25 May 2016 - Fisheries crime is an ill-defined legal concept referring to a range of illicit activities in the fisheries sector, including illegal fishing, document fraud, drug trafficking, and money laundering, among others. While often transnational and organized in nature, fisheries crime has tended to receive insufficient attention by the international community precisely because it is not well understood as a crime. As a result, properly coordinated criminal law enforcement responses have been insufficient.
At a discussion on the margins of the Commission on Crime Prevention and Criminal Justice (CCPCJ) taking place this week in Vienna, a panel of experts looked at the best approaches to deal with fisheries crime. The exchange of ideas focussed on practical criminal law enforcement tools and mechanisms that can be used to tackle transnational organized crime in the sector.
During the event, UNODC Deputy Executive Director, Aldo Lale-Demoz, spoke of the need to address fisheries crimes from a criminal law enforcement angle which complements the traditional fisheries regulation and management approach.
"UNODC," he added, "focuses on tools which are used to address organized fisheries crime from a broader law enforcement and criminal justice system perspective." As an example of this approach, he mentioned how financial investigations can be developed to uncover broader criminal networks and reveal beneficial ownership structures in the fisheries sector."
As a co-host of the event, Norway's Deputy Minister of Fisheries, Ronny Berg, highlighted his country's continued support for UNODC's work against transnational organized fisheries crime. "We believe that this is an important step forward towards a truly global response to this serious problem", he added.
Organized criminal organizations engage in fisheries crime with relative impunity due both to low risk and high profits and uncoordinated, ineffective domestic and cross-border law enforcement efforts. To address this, a number of initiatives have been put forward.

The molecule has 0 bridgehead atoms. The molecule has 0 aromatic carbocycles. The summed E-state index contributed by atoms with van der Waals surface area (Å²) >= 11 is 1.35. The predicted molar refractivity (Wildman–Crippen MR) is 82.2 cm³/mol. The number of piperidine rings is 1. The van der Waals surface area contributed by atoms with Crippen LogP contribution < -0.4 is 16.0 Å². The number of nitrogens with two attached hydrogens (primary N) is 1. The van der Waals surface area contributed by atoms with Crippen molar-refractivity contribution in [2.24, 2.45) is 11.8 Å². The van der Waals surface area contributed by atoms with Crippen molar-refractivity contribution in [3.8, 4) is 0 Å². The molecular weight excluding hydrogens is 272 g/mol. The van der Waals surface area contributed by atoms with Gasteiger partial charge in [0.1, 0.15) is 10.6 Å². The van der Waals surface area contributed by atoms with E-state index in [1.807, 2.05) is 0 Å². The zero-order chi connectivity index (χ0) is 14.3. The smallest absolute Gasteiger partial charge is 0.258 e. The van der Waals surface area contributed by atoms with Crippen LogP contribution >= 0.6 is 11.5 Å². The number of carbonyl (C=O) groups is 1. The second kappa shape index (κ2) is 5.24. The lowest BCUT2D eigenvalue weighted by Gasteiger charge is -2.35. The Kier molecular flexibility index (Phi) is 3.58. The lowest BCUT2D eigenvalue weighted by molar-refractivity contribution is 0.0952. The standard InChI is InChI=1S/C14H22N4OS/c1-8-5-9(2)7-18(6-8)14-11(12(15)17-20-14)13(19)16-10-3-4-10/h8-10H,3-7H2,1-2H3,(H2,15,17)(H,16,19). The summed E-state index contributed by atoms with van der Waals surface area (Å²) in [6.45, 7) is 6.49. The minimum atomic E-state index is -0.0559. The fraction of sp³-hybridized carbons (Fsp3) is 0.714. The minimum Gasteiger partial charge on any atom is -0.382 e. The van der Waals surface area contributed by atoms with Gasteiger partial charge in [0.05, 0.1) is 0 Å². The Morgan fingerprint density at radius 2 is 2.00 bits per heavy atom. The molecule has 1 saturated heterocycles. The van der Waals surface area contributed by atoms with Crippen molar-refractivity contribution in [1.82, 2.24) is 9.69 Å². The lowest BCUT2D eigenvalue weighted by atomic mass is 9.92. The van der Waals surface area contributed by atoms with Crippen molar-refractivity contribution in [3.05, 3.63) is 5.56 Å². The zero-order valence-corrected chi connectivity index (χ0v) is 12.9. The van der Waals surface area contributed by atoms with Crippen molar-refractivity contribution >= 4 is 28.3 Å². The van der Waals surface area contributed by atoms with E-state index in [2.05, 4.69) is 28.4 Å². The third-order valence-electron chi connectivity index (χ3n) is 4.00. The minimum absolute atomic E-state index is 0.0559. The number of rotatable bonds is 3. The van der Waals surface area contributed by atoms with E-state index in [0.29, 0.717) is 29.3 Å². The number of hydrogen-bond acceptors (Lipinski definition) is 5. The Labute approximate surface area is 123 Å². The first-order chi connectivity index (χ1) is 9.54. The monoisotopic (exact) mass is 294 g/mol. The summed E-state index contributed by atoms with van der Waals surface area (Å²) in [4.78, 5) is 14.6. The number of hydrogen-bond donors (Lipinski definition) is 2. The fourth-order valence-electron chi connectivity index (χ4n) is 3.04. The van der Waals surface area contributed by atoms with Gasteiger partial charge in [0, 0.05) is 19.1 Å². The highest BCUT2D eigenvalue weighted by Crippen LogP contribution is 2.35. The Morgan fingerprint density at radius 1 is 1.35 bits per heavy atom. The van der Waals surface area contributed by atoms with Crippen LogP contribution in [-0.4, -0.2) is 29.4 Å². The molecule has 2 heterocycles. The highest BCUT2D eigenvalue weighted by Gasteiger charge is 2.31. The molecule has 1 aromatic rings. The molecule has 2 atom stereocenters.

Coinciding with the CCPCJ event, UNODC unveiled a new awareness raising campaign. Aimed at drawing attention among policy makers, Government officials and the general public regarding the nature of fisheries crime, it also covers possible actions that can be carried out at the national, regional and global levels to stem transnational organized criminal activities within the fisheries sector.
Other UNODC initiatives, such as the Global Programme for Combating Wildlife and Forest Crime, the Global Maritime Crime Programme, the Global Programme on Money Laundering and the Container Control Programme implemented with the World Customs Organization, can be tailored to improve intelligence-led domestic and cross-border cooperative law enforcement efforts against fisheries crime. This has been done in coordination with other international organizations, such as INTERPOL, OECD, WWF and the FAO, which has helped to enhance information and intelligence sharing and to better coordinate international operations.
Concluding his remarks, Mr. Lale-Demoz stressed the importance of placing law enforcement efforts against fisheries crime in the framework of sustainable national development. "Only in this way," he noted, "can law enforcement complement, help and improve the economic and social conditions of affected communities and at the same time have an impact on transnational organized crime occurring in the fisheries sector."